U.S.-Iran Relations and the Iran-Iraq War, 1979–1988
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About the author
James G. Blight, Center for International Governance Innovation (CIGI) chair in Foreign Policy Development, Balsillie School of International Relations, University of Waterloo, Waterloo, Ontario
janet M. Lang, research professor, Balsillie School of International Affairs, University of Waterloo, Waterloo, Ontario
Hussein Banai is an assistant professor of diplomacy and world affairs at Occidental College and a research affiliate at the Center for International Studies at the Massachusetts Institute of Technology.
Malcolm Byrne is deputy director and director of research at the National Security Archive at George Washington University.
John Tirman, Executive Director and Principal Research Scientist, Center for International Studies, Massachusetts Institute of Technology, Cambridge, Massachusetts.
Becoming Enemies brings the unique methods of critical oral history, developed to study flashpoints from the Cold War such as the Cuban Missile Crisis, to understand U.S. and Iranian relations from the fall of the Shah in 1978 through the Iranian hostage crisis and the Iran-Iraq war. Scholars and former officials involved with U.S. and UN policy take a fresh look at U.S and Iranian relations during this time, with special emphasis on the U.S. role in the Iran-Iraq War. With its remarkable declassified documentation and oral testimony that bear directly on questions of U.S. policymaking with regard to the Iran-Iraq War, Becoming Enemies reveals much that was previously unknown about U.S. policy before, during, and after the war. They go beyond mere reportage to offer lessons regarding fundamental foreign policy challenges to the U.S. that transcend time and place.
Rowman & Littlefield Publishers
; May 2012
408 pages; ISBN 9781442208322Read online
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Title: Becoming Enemies
Author: James G. Blight; Janet M. Lang; Hussein Banai; Malcolm Byrne; John Tirman; Bruce Riedel
Foreword: By Bruce Riedel.
Part I: The U.S. and Iran: How “the Enemy Has Become Our Masterpiece.”
Prologue: Kierkegaard in the Desert: A Reader’s Guide to Becoming Enemies.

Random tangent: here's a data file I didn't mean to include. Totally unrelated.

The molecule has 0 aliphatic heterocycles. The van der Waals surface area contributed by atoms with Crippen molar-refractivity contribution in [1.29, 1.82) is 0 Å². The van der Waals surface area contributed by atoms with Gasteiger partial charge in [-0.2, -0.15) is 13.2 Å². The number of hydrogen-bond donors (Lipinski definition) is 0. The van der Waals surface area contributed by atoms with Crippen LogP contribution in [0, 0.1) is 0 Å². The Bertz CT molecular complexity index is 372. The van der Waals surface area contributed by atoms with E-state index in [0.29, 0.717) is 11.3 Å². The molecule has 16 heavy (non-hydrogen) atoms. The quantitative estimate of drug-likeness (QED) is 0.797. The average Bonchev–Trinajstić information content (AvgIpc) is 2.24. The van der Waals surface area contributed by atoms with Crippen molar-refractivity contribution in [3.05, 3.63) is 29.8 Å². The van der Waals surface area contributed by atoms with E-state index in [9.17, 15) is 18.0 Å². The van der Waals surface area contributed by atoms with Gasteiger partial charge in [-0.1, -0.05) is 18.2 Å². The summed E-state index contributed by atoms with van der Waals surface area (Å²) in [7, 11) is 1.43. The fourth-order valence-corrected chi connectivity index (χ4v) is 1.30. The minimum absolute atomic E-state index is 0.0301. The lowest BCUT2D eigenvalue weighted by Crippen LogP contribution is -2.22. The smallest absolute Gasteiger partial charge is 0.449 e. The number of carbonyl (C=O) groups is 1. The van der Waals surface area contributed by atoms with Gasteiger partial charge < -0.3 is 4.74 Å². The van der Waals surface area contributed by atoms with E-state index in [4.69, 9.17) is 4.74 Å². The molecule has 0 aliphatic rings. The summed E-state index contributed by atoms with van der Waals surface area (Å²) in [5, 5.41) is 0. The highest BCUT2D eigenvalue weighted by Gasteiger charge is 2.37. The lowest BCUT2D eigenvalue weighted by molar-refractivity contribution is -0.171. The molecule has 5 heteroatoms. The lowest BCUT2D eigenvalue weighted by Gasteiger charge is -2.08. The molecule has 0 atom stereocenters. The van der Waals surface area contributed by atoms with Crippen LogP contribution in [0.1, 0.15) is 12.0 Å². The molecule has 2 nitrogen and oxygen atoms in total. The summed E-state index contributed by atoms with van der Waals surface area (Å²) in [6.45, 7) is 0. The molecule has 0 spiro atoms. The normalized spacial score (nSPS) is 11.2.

Dramatis Personae: Who’s Who at the Musgrove Conference.
Chapter One: How It Came to This: The Evolution of Dueling U.S. and Iranian Narratives.
Part II: The Musgrove Conference: A Critical Oral History of the Origins of U.S.-Iranian Enmity.
Chapter Two: The U.S. Confronts The Islamic Republic: The Origins of Enmity, 1979-1982.
Chapter Three: The U.S. Tilt Toward Iraq: A Strategy for Avoiding a “Middle Eastern Armageddon.”
Chapter Four: “A World-Class Rogues’ Gallery of Liars and Crooks”: The Iran-Contra Affair.
Chapter Five: “This Huge Crescendo of Pressures”: Iraqi Resurgence in 1988 and Iranian Preparation for War with the U.S.
Chapter Six: Khomeini Drinks the “Hemlock”: How the United Nations Facilitated the End of the War.
Part III: Revelations, Perspectives and Interpretations.
Chapter Seven: Missed Opportunities? The Virtual History of U.S.-Iran Relations During the Iran-Iraq War.
Epilogue: Takeaways: What Did We Learn From the Musgrove Dialogues?
Appendix I: Chronology.
Appendix II: Annotated Excerpts From Declassified Documents.
About the Authors.
In the press
During the calamitous decade following the fall of the Pahlavi regime the Carter and Reagan administrations struggled to reorient the U.S. policy to a Middle East where a central geopolitical pillar had been upended. This was a decade of enormous violence and confusion, and a period when mutual enmity and suspicion were deeply gouged into the collective minds of the Iranian and U.S. political elite. This novel and commendably lucid volume draws on a trove of declassified documents, as well as top scholars and policy experts to offer fresh accounts of defining episodes of the decade. The often enlightening give-and-take of scholars, diplomats and officials, several of whom played leading roles during this fateful period, lends authenticity to the authors' assessments. Given the dangers that continue to haunt U.S.-Iran relations, Becoming Enemies could not be more urgent to read and ponder.